American architect-turned-archaeologist Robert Sarmast claims to have discovered the lost city of Atlantis, off the southeast coast of Cyprus. Sarmast says his latest sonar readings reveal submerged walls that closely resemble those described by Plato, the first person to ever mention Atlantis in print. In Timaeus, written around 360 B.C., the renowned philosopher portrayed Atlantis as "a great and wonderful empire" that was destroyed by earthquakes and floods in a 24-hour span. How many times have researchers previously claimed to have discovered the vanished island-state?
Oodles—and that's not even counting the numerous psychics and crackpot "Atlantologists" who've placed the city everywhere from Nicaragua to Ceylon.
Archaeology: Exotic Life of Ancient Thrace
A series of spectacular discoveries at three sites in central and eastern Bulgaria has highlighted the exotic lifestyle of the ancient Thracians as never before.
Georgi Kitov, a veteran Thrakologist who has excavated more than 30 tombs built for the ancient warrior elite, says that the Thracians were known for drinking undiluted strong red wine and were famous for their martial skills. They were the most successful gladiators in ancient Rome.
As a result of the latest finds, the Thracians, who excelled at constructing elaborate tombs and rock-cut shrines, have seized the popular imagination.
Apparently not this one
Maltese Archaeology featured on La 7's 'Stargate'
The uniqueness of Malta's pre-historic sites (Hypogeum, Hagar Qim and Mnajdra) found on the Maltese Islands will be under the spotlight on the popular Italian national television station La 7, during the programme 'Stargate'.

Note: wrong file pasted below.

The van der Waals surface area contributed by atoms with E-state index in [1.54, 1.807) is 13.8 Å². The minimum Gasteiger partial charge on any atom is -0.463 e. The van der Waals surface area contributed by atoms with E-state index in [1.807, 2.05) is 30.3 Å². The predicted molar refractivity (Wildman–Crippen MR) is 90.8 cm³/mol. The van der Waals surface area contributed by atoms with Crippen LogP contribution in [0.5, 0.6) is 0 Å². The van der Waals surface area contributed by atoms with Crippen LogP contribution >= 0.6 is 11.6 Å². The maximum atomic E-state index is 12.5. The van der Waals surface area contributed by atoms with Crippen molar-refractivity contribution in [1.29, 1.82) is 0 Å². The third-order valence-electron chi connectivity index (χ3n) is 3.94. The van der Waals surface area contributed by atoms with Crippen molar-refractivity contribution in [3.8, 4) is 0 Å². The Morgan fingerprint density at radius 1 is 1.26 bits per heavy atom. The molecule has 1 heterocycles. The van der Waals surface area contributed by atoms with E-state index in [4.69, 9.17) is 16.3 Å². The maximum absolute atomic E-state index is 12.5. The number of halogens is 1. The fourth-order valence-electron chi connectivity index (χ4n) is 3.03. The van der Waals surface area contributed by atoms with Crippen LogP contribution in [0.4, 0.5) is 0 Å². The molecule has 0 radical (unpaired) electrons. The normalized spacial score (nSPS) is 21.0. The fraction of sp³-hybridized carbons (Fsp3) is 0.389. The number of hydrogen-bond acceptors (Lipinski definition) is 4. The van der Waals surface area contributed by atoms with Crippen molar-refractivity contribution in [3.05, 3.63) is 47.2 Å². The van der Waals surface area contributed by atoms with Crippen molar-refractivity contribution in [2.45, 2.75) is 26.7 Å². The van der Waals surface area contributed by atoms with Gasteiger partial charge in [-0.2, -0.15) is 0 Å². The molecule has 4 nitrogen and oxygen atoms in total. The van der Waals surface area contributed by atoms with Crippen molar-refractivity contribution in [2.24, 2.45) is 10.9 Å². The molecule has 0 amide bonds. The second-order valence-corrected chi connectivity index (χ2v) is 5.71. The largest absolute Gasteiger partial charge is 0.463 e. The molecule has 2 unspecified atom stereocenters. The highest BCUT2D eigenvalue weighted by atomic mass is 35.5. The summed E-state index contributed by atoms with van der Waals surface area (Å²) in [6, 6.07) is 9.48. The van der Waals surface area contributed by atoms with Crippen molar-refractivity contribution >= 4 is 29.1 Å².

The episode, which includes a fifty-minute documentary about Malta, will be broadcast on La 7 on Wednesday 17th November at 21.30 hrs.
The presenter Prof. Valerio Massimo Manfredi, a prominent Italian archaeologist, and writer of the best-selling trilogy on Alexander the Great, together with the La 7 crew visited Malta last week.
The 'Stargate' presenter and crew were brought over to Malta by the Malta Tourism Authority, working in collaboration with Air Malta and Heritage Malta.
That's the whole thing. We were (obviously) kind of expecting something cooler.
Well, now we know who to blame Archaeologist discusses Iraq’s relics
Where Paul Zimansky goes trouble is sure to follow.
The Boston University archaeology professor has been forced to leave the last three countries he visited due to political revolts and militant uprisings.
UTA anthropology professor Karl Petruso said this earned Zimansky a reputation as a dark omen in the archaeology field.
“Some have wondered whether this guy is a destabilizing force on the geopolitical scene,” he said. “Dr. Zimansky is currently working in Turkey, but I’m sure it’s only a coincidence that they’ve suffered two devastating earthquakes recently.”
And from the dark and mysterious rainforests of. . .Iowa? Archeologist Dig Underway Near Rainforest Site